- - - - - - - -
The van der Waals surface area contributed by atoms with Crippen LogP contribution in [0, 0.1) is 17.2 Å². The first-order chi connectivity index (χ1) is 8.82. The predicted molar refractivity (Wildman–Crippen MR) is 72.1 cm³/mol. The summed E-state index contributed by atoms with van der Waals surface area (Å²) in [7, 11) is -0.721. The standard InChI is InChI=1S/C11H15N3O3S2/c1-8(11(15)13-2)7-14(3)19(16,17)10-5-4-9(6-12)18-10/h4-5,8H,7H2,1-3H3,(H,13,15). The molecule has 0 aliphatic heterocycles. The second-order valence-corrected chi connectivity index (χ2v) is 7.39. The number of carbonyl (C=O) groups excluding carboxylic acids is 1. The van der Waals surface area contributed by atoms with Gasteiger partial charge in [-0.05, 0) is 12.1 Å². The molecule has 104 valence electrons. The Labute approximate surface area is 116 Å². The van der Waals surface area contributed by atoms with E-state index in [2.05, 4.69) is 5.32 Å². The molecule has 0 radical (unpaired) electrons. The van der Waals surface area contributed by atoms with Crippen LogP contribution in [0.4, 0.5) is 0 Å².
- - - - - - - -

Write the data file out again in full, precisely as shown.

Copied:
The van der Waals surface area contributed by atoms with Crippen LogP contribution in [0, 0.1) is 17.2 Å². The first-order chi connectivity index (χ1) is 8.82. The predicted molar refractivity (Wildman–Crippen MR) is 72.1 cm³/mol. The summed E-state index contributed by atoms with van der Waals surface area (Å²) in [7, 11) is -0.721. The standard InChI is InChI=1S/C11H15N3O3S2/c1-8(11(15)13-2)7-14(3)19(16,17)10-5-4-9(6-12)18-10/h4-5,8H,7H2,1-3H3,(H,13,15). The molecule has 0 aliphatic heterocycles. The second-order valence-corrected chi connectivity index (χ2v) is 7.39. The number of carbonyl (C=O) groups excluding carboxylic acids is 1. The van der Waals surface area contributed by atoms with Gasteiger partial charge in [-0.05, 0) is 12.1 Å². The molecule has 104 valence electrons. The Labute approximate surface area is 116 Å². The van der Waals surface area contributed by atoms with E-state index in [2.05, 4.69) is 5.32 Å². The molecule has 0 radical (unpaired) electrons. The van der Waals surface area contributed by atoms with Crippen LogP contribution in [0.4, 0.5) is 0 Å².